Music Director Residency: Quality Time Is What Counts

I have assisted many orchestras, mid-sized and small, in music director searches. Often a music director has been present for many years and there is little or no institutional memory about the previous search. Where possible, I always suggest that an orchestra send search committee members (including at least one musician) to the League of American Orchestras' Music Director Search Seminar, because it is an intensive two-day education on just about all aspects of a search. Sometimes, though, the timing of the search is such that they cannot attend it--or even if they do, they cannot send the entire search committee.
The question I am most frequently asked to deal with is music director residency: Just how important is it for our music director to live in our town, and to be here most of the year? Obviously there are differing views on this subject, but I am happy to share mine, which if nothing else might spark discussion if an orchestra you are involved with is going through a search.

I see two separate questions here: How many weeks of the year should the conductor be in town, and where is her mail delivered?  They are completely separate, and the latter is not important. Whether the conductor lives in a hotel or in a house or apartment is something of little or no relevance. Sometimes search committee members like to say "it is important for people to see our conductor at the supermarket."  Well...I've seen no evidence in music director successes or failures that the "supermarket factor" was a critical one. So they'll shop once a week and run into two or three people who might recognize them. That isn't where a conductor makes a community impact.

The real issue, it seems to me, is how much time does the conductor give to a community, and how is that time used. If an orchestra plays seven or eight or even ten concerts a year, the music director should conduct most of them (though I believe strongly that having one or two guest conductors is an essential element as well--but that's another blog). In addition, what I often suggest to communities, and to conductors, is that they give half-again, or nearly half-again, as many weeks as they are required to be on the podium. So if a conductor is required to be there for eight conducting weeks, another three or four weeks is a reasonable expectation (and they don't need to be consecutive seven-day weeks--let's call them 20 to 30 additional days). It is frankly unfair to expect a conductor to spend much more time than that in town and not conducting. Everyone must remember that conductors conduct. That's what they do--and unlike instrumentalists, who can take their instrument home and play alone, or get two friends together and make chamber music, conductors can only conduct standing on a podium in front of an orchestra. Doing that is what they need to do--not only for self-satisfaction, but to get better. No conductor ever became a better conductor by going to meetings.

But, and this is the important part, it is the quality of that time in the community, both during the conducting and non-conducting weeks, that can make the impact. It is up to the board leadership and management to determine the most effective use of the conductor's off-podium time (meeting donors or the Chamber of Commerce, speaking at the Rotary Club, visiting schools, involving herself in community programs, working with management and board leadership on institutional issues--the list is quite large). And it is up to the conductor to do that willingly, and with apparent enthusiasm. A conductor at a donor reception who looks as if she would rather be anywhere else on earth is hurting the orchestra. A conductor who has to be dragged kicking and screaming to speak at a forum made up of non-music lovers, but people who care about their community, is not doing the off-podium part of the job well.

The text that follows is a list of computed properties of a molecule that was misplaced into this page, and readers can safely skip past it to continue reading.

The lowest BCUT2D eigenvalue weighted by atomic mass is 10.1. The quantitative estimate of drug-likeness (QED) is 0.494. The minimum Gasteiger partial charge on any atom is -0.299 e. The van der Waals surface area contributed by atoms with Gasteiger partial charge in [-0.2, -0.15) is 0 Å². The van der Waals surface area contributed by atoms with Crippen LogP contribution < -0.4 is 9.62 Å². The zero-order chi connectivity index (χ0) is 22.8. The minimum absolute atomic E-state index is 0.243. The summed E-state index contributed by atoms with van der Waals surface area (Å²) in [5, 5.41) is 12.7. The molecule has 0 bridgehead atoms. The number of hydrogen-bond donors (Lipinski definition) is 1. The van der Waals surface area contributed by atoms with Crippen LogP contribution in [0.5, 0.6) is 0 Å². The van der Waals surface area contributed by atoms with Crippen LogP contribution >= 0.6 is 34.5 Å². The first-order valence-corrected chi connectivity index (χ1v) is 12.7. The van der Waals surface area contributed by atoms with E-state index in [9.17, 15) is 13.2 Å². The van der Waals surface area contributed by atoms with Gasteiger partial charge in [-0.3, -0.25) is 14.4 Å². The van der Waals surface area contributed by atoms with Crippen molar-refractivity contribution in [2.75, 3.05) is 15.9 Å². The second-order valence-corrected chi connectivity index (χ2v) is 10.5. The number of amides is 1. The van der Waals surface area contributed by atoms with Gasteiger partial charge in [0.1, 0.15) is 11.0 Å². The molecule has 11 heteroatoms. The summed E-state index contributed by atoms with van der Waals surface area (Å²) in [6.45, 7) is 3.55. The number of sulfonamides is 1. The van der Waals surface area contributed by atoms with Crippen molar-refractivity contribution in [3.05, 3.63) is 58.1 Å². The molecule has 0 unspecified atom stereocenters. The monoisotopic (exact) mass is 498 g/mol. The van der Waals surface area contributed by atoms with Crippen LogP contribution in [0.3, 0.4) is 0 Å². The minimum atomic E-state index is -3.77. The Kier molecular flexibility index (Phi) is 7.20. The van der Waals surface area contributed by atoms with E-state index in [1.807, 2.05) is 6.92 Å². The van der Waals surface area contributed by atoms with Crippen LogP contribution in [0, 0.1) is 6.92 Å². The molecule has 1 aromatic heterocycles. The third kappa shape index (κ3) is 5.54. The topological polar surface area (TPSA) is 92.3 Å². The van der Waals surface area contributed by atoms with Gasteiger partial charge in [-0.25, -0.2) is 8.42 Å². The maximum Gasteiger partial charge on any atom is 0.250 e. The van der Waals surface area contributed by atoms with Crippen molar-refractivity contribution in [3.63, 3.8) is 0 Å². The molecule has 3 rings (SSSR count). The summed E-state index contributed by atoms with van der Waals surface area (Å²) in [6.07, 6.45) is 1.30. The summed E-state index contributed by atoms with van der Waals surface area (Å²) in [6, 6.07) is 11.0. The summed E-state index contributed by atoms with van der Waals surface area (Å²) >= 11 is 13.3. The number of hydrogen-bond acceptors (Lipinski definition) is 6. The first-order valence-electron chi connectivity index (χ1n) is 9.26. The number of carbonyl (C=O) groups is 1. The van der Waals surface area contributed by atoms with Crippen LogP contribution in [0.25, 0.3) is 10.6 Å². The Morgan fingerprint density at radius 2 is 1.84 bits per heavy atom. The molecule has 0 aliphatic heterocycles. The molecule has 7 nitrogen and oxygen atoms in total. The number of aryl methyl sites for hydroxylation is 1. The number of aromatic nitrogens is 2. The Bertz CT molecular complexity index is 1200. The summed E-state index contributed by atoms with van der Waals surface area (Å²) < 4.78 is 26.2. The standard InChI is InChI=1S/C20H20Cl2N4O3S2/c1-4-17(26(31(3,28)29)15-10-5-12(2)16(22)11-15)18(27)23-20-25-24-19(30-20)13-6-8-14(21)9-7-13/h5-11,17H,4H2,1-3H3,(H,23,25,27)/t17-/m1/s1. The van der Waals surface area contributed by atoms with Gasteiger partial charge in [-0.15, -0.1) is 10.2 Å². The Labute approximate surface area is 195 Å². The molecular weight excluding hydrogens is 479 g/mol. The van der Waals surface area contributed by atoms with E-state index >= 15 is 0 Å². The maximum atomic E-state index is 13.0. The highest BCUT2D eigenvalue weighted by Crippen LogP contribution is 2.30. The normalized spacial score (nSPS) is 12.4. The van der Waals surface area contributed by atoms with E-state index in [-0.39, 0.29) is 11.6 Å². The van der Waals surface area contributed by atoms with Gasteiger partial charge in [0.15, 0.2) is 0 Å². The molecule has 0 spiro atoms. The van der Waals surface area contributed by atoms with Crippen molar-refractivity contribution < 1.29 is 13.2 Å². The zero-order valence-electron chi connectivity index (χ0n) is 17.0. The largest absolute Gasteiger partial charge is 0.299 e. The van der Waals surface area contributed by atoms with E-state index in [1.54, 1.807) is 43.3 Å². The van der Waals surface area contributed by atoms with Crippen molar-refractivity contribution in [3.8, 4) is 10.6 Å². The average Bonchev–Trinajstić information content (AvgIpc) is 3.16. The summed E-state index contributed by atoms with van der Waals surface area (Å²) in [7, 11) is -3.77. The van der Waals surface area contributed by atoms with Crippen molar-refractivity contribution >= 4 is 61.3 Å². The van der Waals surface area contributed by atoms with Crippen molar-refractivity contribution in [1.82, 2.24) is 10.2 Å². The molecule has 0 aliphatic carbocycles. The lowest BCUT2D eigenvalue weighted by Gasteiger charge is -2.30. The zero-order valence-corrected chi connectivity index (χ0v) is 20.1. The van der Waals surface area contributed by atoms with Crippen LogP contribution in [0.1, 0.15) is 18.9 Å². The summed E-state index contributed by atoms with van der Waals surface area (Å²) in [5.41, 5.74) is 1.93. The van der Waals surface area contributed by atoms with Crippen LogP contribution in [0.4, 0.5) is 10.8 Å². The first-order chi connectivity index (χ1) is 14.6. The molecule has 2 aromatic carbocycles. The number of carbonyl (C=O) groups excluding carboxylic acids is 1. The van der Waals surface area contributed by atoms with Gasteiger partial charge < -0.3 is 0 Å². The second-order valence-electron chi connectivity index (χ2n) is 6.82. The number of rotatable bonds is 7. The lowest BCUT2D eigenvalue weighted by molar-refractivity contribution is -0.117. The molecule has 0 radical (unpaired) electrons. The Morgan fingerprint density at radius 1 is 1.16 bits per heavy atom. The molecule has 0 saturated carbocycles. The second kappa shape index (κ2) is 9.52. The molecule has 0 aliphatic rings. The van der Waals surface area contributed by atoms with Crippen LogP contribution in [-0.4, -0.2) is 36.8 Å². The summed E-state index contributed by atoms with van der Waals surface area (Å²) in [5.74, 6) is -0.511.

But if the orchestra leadership uses the conductor's time well, a conductor can make a remarkably strong impact in the community without being there 30 weeks a year. Orchestras that insist on an almost full-time presence will find themselves removing the best conductors from the available talent pool for their position.  

October 3, 2008 12:47 PM | | Comments (1)

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I often feel that for larger orchestras, this is where the appropriate use of a music director/principal guest conductor model can really help.

A music director needs to be an amazing musician and a gifted conductor, but he also needs to be an artistic leader with a desire to promote a long-term artistic agenda and build (or maintain) a first-rate ensemble. And he has to be an inspiring presence off the podium who can contribute to the orchestra's community profile and serve as an effective representative of the orchestra in front of various constituencies. And like you say, he has to do it "willingly, and with apparent enthusiam."

But a principal guest conductor is a chance to develop a relationship with another truly exceptional artist who excites the orchestra with his unique interpretations. This conductor has no or little desire to serve a role off the box. He might even have no desire to be involved in auditions or the programming of a season outside of his own concerts. But he brings that special spark and is a exceptional maestro whose presence is such that he belongs in town on multiple occassions each season.

Having a person suited to each role, two musicians who complement each other with their strengths, can really create a strong artistic and community profile for the organization.

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This page contains a single entry by on the record published on October 3, 2008 12:47 PM.

In the Loop: Internal Communication Is Essential to Good Governance was the previous entry in this blog.

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